Visit to a Roman Catholic Clergyman

Asenath Nicholson
Chapter I (12) | Start of Chapter

Wednesday.—I was requested to call on Dr. M. Our interview ended in a favorable manner, for though he gave me but two fingers, and a long formal bow, instead of the hearty Irish grasp of the hand, yet he became talkative when I told him my object, and said I had chosen the only way to come at the truth; for Ireland had been wholly misrepresented by writers who had only looked at the surface of things. He took out his map, showed me the best route through the country, gave me some valuable information respecting the condition of the peasantry, and requested me to keep in view the condition of servants, as far as I could do so without prying interference. He recommended me to notice their sleeping apartments, and to see how many I should find wholesome and comfortable for human beings to lodge in through the night.

To my sorrow, in going through the south of Ireland, I found his words verified not only in the case of servants' lodging, but their food; eating their potatoes morning and night, when the master and mistress were abundantly blessed with the good things of this life.

Thursday.—I called on Mr. Fleming, a temperance man, who asked me, "Have you really come to see the poor of Ireland, and do you expect or want any great dinners got up for you?" Assuring him that I neither wanted great dinners, nor great people to flatter me, he answered, "Be assured if you have come to see the poor, the rich will have nothing to say to you; and don't be disappointed if they not only treat you with neglect, but say many wrong things about you."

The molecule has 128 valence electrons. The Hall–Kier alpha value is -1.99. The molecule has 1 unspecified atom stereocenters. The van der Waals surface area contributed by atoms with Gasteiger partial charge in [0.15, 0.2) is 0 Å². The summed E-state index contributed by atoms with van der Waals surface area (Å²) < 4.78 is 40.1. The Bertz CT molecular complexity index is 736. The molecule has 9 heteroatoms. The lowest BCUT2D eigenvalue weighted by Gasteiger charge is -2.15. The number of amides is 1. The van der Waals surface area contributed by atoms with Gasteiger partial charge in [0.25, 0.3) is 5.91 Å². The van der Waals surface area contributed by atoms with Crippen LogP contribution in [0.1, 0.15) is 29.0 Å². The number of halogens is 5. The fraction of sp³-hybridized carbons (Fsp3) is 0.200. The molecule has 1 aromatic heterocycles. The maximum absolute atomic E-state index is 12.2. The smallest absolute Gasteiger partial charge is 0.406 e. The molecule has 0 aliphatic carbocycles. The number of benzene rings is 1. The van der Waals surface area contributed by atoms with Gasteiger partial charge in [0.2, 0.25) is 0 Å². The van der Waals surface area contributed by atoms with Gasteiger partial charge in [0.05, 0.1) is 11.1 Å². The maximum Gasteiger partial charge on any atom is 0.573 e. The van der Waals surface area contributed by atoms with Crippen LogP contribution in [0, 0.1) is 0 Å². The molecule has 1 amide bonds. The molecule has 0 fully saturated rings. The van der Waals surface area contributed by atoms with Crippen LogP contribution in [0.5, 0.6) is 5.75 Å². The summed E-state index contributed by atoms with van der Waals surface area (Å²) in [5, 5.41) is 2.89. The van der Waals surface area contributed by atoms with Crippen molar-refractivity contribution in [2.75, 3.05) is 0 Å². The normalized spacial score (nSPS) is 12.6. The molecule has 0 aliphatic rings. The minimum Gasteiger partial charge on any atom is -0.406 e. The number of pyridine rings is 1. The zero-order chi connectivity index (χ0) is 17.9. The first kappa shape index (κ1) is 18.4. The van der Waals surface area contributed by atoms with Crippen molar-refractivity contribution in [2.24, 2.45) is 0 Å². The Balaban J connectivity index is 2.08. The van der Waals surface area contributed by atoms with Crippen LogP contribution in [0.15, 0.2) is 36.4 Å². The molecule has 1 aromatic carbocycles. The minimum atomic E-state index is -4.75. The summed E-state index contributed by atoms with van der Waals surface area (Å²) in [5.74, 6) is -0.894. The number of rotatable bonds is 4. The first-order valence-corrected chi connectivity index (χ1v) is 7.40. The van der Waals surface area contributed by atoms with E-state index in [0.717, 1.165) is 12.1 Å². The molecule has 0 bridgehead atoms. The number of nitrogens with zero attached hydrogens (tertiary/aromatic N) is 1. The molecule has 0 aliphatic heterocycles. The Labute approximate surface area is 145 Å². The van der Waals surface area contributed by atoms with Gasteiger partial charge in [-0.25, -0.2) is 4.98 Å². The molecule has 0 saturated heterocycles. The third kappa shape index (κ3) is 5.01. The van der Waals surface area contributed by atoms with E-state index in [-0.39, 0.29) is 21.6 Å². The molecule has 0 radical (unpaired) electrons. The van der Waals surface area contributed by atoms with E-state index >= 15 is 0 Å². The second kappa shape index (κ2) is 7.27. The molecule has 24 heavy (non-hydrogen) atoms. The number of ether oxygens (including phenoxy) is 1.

Friday.—Visited the annual exhibition of the arts; and saw some specimens of taste beyond what I had anticipated. The bog oak of Ireland (which is found buried in the earth) when polished, and made into many articles of taste, is a beautiful specimen not only of the skill of the mechanic, but of the richness of this neglected island in its bowels as well as upon its surface. Here were chairs, tables, and small fancy articles of the most exquisite beauty, which were made from this wood. Among its highest ornaments was a standing "Father Mathew administering the pledge to a peasant," both as large as life; the peasant kneeling. The complacent look of the kind apostle of temperance is a happy illustration of the "peace and good will to men," which mark the footsteps of this unassuming man, wherever they can be traced.

Ireland’s Welome to the Stranger is one of the best accounts of Irish social conditions, customs, quirks and habits that you could wish for. The author, Mrs Asenath Nicholson, was an American widow who travelled extensively in Ireland on the eve of the Great Famine and meticulously observed the Irish peasantry at work and play, as well as noting their living conditions and diet. The book is also available from Kindle.